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Grad School Update - Almost the Field Season!

Posted 04-18-2009 at 11:44 PM by MonarchzMan
Updated 04-18-2009 at 11:48 PM by MonarchzMan

I'm in the final stages of preparing for collecting data for my thesis work, and it looks like it's going to be a busy summer! I'm going to have my committee meeting in a couple weeks, but barring any major changes, this is the plan:

The current ideas are to tackle O. pumilio from a variety of fronts. First, I am going to attempt to figure out population sizes and densities for at least twelve populations (currently going to have more, but the populations I'm going to hit, barring changes, will be Colon, Bastimentos, Solarte, Shepherd's, Pelican Key, San Cristobal, Popa North and South, Loma Partida, Cayo de Agua, Aguacate, Robalo, Uyama, Guaramo/Rambala, Chiriqui Grande, Almirante, Valiente, and *possibly* Escudo, so 18 populations right now, but that might change come the committee meeting). That's just this year. I might try to hit other, more remote populations next year depending on what I can collect this year. With any luck, I'll have a ton of data on a ton of different populations.

I'll run 150 meter transects into forest fragments, not only to get ideas on population density, but also to look at fragmentation effects on the frogs (basically, as I go deeper into the forest, will I see changes in frog density?). This should give me excellent data on how frogs are being affected by the massive amount of fragmentation happening in the area. I'm going to try to get some data on the Red Frog Beach project, but we'll see if that happens. That might be pretty iffy since there's all sorts of security there.

I was going to do a limiting resources analysis on 6 populations, but found that that is going to be ridiculously difficult, so I'm just going to manipulate rearing sites and leaf litter on several sites on Colon, to see if I get population responses there. If I do, I can then conclude that one or the other has a significant effect on the frogs and might be able to see if such things are different from population to population. I'll see if I can figure out what the invertebrates are in the leaf litter, and see if there is a relationship there or not.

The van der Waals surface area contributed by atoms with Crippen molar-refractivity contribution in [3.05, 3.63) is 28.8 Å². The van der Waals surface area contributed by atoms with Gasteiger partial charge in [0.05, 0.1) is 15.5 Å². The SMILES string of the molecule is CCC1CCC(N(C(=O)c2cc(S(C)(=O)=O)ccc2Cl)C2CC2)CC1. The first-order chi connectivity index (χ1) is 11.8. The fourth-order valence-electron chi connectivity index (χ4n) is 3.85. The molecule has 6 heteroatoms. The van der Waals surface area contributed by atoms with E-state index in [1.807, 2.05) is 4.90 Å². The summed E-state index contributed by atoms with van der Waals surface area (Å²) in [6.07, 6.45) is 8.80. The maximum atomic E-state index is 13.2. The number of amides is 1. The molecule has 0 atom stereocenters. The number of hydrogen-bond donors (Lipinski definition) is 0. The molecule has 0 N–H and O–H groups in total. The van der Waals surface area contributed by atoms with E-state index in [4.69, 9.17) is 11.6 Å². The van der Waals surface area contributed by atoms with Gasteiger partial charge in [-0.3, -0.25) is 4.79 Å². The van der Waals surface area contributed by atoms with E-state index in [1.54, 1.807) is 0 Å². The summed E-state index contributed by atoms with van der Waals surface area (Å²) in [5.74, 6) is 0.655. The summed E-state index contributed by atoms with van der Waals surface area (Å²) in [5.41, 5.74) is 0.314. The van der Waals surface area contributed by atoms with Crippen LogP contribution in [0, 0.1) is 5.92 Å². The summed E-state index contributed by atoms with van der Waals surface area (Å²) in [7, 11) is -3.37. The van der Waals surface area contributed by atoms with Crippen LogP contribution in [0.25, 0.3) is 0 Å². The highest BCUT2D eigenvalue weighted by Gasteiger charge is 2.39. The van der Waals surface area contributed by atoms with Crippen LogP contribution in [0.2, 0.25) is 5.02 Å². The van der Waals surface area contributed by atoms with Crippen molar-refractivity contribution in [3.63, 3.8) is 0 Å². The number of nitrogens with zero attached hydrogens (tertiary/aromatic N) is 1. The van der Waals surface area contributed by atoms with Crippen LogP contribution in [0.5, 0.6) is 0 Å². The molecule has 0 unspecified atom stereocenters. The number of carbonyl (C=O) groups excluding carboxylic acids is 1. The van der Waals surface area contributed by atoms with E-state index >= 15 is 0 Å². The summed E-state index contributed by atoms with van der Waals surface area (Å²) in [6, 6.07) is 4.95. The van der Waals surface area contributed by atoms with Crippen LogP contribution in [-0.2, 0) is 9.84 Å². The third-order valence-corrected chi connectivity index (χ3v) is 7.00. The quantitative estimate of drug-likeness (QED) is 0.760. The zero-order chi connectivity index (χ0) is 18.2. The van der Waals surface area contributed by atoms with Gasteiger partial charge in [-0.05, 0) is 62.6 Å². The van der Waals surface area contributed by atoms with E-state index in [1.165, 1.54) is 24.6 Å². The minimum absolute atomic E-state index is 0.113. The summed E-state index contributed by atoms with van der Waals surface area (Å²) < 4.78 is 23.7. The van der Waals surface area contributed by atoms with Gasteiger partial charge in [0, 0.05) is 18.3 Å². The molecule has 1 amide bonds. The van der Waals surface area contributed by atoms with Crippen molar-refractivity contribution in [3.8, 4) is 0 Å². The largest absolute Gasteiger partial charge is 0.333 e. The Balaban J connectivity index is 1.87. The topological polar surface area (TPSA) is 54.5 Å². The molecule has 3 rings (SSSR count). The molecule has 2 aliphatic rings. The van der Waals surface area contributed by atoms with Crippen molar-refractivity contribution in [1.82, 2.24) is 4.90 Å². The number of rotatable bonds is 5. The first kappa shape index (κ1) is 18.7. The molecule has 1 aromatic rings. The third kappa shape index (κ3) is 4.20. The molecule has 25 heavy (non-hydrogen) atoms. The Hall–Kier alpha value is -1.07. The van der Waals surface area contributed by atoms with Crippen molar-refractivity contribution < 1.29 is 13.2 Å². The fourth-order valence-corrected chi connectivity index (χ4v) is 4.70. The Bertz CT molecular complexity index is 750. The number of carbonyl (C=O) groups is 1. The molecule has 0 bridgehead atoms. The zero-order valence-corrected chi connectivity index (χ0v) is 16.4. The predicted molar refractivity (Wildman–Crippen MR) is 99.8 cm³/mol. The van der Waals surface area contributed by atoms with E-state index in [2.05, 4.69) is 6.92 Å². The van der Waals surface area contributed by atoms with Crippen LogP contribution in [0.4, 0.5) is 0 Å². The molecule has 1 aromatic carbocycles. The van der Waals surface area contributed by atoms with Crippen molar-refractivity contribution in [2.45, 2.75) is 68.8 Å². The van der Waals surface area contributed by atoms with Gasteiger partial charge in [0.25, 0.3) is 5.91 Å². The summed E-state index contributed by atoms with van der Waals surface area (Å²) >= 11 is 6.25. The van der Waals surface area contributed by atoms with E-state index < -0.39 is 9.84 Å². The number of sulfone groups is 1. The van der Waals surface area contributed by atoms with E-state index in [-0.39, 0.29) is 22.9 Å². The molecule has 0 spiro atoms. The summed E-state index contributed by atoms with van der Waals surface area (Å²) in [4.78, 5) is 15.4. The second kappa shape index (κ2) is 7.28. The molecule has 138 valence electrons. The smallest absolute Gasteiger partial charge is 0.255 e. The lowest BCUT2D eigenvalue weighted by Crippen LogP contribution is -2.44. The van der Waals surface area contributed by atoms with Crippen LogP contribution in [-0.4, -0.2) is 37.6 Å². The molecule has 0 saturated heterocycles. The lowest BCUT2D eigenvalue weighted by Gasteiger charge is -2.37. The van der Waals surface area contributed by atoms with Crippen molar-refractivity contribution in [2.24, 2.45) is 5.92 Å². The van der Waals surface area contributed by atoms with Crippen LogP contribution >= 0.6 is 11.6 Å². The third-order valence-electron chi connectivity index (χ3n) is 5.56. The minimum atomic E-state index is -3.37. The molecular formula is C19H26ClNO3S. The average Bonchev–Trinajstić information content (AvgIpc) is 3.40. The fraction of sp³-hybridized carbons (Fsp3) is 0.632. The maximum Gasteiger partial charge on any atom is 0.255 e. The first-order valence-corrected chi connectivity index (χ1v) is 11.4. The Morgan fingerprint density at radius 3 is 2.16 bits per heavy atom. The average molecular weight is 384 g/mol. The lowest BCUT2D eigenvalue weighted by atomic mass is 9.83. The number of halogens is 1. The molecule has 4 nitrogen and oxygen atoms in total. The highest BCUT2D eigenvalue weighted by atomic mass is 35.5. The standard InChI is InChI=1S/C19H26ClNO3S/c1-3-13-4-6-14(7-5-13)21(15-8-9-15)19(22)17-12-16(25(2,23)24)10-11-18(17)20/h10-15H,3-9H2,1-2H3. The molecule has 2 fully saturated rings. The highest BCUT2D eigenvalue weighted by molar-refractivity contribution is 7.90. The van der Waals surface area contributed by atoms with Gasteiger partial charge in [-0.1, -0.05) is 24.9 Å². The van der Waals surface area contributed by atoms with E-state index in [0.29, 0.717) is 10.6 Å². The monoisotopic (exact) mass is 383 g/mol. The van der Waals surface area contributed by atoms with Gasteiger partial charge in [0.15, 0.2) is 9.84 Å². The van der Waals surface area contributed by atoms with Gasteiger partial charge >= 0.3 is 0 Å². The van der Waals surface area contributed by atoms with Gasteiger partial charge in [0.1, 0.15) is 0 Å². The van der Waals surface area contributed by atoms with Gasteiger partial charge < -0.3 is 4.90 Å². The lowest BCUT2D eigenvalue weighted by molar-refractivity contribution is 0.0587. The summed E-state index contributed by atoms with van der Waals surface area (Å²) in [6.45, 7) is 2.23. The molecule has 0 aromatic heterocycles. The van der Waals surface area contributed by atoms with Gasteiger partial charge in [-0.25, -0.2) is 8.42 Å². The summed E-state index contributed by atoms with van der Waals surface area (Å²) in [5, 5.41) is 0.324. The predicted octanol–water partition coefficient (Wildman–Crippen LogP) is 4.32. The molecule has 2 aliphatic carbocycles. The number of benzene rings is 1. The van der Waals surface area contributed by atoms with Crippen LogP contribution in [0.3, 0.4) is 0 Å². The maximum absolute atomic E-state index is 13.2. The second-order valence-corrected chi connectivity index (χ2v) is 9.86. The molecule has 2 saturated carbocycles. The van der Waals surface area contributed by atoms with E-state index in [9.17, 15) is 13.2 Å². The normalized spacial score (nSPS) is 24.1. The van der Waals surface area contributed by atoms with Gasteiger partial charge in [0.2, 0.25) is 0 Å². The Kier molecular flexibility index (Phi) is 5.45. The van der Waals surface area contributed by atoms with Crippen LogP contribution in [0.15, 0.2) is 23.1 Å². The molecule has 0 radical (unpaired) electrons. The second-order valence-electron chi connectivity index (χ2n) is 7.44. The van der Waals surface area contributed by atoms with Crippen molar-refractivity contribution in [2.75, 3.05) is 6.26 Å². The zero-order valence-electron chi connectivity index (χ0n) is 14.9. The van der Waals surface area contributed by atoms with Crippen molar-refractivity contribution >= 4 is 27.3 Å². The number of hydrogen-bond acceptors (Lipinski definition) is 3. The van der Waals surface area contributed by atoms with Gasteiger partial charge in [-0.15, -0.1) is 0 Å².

I'm going to try to assess the impact of the pet trade on the frogs as well. This might be done in the second field season since it seems as though this field season is going to be devoted to transect data. I'll probably interview locals and try to get some data on "frog farms." My professor suggested making a survey for froggers here in the US and Europe to see what sort of demand there is on frogs, so if that's the case, I might be asking froggers to fill out a survey for me.

I've also added a chytrid study to my work. I'm going to try to swab frogs from each of the places so I can get an idea of where chytrid is in the archipelago. There was a recent paper that came out that didn't find any chytrid in pumilio on Bastimentos, which I found surprising, so I'm going to also add in a swab for marine toads (since they're pond breeders), so I can see if pumilio are just behaviorally "resistant" to the disease or if it truly is not there.

Hopefully by the end of it all, I'll be able to say what populations need protection and what populations are doing just fine, and be able to recommend changes to the Panamanian government concerning conservation.

I'm currently filling out my Animal Care and Use forms so that I can do the research, and they had me estimate how many frogs I'm going to be working with, and in doing the math, I estimated that I'd work with 2580 frogs! That was a bit of a shock! By the end of my second season, I might be working with well over 5000 frogs! Pretty insane when you start thinking about it.

My primary concern is getting good data on the river populations (Uyama, Robalo, Guaramo/Rambala) because when you look at the satellite map of them, the area is very fragmented. It's possible that those populations could be wiped out in the next 10 years. Pretty scary thought. Hopefully my research will get the Panamanian government to protect populations or get private individuals to try to protect them and buy land for the frogs.

At the end of the season, on my way back to Panama City, I plan to hit up EVACC and seeing their facility there. I'm very excited about that, not only to make connections, but to see amphibians that I may never get a chance to see in the wild because of chytrid.

Overall, it's going to be an exciting, but busy summer. I'll definitely keep regular updates here when possible. I leave for Panama on May 20 and the field season starts June 13 (first three weeks are with a study abroad). Just about a month away!!!
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